The Scottish SPCA is treating the injured bird after it was discovered by a member of the public in the north eastern area of Dumfries and Galloway, close to the Southern Upland Way.
If it had not been found, the bird was at risk of starving to death.
Environment minister Paul Wheelhouse condemned the shooting of the bird as "completely unacceptable".
Chief superintendent Mike Flynn, of the Scottish SPCA, told how the creature was unable to fly after it had been shot, leaving it unable to search for food.
He branded the shooting "cruel" as he appealed for anyone with information about what happened to come forward.
Mr Flynn said: "This eagle has been caused tremendous pain and suffering.
"It became grounded after being shot, which caused the feathers on its tail and wings to break and meant it was unable to search for food.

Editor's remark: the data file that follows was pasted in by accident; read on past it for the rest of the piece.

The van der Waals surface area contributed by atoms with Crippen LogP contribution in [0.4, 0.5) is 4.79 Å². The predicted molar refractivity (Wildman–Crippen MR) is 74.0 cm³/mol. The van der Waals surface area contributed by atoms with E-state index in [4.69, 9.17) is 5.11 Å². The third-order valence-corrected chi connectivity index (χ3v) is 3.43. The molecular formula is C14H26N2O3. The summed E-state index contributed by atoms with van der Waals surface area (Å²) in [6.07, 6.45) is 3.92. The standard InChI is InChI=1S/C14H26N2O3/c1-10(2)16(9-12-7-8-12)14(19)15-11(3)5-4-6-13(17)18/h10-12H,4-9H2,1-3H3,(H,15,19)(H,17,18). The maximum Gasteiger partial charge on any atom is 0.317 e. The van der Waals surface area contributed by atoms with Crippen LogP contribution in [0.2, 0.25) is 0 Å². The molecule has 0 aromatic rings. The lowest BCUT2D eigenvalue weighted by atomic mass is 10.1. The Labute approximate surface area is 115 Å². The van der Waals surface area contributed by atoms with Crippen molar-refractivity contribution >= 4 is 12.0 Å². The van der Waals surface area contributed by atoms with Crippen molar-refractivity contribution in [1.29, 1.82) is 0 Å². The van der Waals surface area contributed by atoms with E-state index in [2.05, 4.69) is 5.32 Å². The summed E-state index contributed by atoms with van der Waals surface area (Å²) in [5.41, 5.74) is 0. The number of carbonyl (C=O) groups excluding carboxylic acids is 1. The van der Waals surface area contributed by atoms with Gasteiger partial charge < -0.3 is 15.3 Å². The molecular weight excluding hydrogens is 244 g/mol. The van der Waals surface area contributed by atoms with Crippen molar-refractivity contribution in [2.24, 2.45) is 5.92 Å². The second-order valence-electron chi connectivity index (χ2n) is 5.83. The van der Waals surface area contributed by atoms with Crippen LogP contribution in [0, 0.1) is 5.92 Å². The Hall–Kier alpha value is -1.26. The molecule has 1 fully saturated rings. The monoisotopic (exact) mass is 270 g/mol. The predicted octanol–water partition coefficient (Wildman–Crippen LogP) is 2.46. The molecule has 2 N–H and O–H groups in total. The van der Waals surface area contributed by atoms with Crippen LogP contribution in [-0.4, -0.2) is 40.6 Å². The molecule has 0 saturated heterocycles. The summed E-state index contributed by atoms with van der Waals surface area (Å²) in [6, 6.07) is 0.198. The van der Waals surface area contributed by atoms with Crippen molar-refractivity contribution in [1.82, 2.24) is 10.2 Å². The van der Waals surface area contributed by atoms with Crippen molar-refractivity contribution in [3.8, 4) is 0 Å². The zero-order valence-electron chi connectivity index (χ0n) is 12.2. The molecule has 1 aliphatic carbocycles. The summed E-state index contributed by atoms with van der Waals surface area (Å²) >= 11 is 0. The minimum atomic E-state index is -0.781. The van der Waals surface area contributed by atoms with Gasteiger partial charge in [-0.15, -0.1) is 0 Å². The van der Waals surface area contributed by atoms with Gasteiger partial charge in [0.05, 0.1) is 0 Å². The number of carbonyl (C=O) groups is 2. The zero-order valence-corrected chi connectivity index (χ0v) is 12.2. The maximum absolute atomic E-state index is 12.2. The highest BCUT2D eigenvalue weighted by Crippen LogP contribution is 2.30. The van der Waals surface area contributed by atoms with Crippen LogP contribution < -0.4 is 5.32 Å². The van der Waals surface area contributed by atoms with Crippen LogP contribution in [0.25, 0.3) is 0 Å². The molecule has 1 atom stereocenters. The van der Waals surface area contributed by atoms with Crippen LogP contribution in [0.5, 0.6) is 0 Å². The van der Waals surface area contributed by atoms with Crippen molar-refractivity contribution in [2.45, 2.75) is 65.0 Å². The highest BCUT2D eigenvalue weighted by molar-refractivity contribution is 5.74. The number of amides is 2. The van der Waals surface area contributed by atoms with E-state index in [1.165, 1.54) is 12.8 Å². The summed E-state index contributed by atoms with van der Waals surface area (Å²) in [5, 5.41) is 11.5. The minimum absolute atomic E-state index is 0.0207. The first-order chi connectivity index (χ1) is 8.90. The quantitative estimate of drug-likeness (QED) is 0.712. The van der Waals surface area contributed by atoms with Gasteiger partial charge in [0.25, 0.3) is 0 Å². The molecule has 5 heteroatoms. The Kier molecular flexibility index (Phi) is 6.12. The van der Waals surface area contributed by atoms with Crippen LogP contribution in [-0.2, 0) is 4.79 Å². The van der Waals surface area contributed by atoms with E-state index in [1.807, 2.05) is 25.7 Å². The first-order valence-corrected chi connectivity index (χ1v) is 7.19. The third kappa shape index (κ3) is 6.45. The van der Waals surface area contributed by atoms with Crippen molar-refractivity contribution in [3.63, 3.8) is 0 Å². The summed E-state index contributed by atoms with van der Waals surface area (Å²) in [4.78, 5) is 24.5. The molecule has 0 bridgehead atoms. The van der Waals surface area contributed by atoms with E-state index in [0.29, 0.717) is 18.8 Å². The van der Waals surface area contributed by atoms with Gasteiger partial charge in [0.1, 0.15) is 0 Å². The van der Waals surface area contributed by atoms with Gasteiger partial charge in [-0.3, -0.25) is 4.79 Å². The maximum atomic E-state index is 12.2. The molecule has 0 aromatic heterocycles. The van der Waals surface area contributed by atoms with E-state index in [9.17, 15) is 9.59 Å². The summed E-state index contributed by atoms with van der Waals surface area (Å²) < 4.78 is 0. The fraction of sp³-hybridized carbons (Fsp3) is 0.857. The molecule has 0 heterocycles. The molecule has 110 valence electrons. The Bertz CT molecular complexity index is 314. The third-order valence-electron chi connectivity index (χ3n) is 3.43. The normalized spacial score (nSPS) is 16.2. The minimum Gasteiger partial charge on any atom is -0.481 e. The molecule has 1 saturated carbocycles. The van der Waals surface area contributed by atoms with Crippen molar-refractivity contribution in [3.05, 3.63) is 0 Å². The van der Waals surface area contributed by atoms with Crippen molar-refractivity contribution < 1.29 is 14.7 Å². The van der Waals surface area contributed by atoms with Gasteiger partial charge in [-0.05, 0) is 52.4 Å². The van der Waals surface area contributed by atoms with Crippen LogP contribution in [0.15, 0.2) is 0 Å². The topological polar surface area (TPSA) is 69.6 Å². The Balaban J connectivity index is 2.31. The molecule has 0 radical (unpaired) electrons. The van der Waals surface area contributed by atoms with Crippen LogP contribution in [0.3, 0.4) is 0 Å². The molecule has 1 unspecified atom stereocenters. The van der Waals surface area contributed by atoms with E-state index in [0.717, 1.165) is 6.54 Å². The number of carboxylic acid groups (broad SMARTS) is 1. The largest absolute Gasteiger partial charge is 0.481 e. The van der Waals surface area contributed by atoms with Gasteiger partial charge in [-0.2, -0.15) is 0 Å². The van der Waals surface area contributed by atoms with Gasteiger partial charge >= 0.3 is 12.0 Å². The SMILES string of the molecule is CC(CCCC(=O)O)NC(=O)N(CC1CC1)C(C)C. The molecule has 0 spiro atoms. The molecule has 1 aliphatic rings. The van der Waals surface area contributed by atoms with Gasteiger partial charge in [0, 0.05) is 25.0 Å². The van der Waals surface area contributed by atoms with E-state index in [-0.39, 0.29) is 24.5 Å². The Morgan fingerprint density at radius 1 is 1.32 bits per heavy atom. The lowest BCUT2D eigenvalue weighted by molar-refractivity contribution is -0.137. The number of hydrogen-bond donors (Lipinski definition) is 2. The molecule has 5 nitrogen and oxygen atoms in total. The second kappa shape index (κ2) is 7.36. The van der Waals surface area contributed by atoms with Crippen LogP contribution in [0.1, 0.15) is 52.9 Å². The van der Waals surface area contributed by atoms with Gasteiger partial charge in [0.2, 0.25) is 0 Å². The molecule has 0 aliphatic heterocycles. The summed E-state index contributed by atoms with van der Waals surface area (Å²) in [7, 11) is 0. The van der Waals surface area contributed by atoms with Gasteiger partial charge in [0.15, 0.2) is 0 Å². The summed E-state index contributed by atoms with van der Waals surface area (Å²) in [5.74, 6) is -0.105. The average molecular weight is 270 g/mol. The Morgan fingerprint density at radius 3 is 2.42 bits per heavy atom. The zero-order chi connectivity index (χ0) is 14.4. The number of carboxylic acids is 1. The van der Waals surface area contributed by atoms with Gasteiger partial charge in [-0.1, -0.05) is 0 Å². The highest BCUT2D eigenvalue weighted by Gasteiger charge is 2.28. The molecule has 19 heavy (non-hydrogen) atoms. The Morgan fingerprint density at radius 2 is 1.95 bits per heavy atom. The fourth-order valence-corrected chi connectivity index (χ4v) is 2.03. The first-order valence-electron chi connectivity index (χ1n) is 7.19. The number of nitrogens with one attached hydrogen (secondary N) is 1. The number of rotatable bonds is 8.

"If the eagle hadn't been found on Saturday, it is very likely it would have starved to death."
He went on: "Golden Eagles are extremely rare and it is very concerning that someone would deliberately try to injure or kill such a magnificent creature.
"As well as being cruel, injuring a wild bird is also a criminal offence under the Wildlife & Countryside Act 1981 and we are very keen to speak to anyone who has information about this incident."
Mr Flynn added that the eagle, which is now receiving specialist treatment and care at the Scottish SPCA's National Wildlife Centre, would require "lengthy rehabilitation".
But he said: "We are hopeful it will make a full recovery and we will be able to release it back into the wild next year."
Mr Wheelhouse said: "I am extremely concerned and disappointed that this golden eagle, a very rare sight in this part of Scotland, has been shot and critically injured. This is completely unacceptable.
"Shooting a protected wild bird is a criminal offence and I would urge anyone with information to contact the Scottish SPCA or Dumfries and Galloway Police.
"Thankfully, this Golden Eagle has survived and is receiving specialist care, and I hope in time it makes a full recovery."
There are 440 breeding pairs of Golden Eagles in Scotland.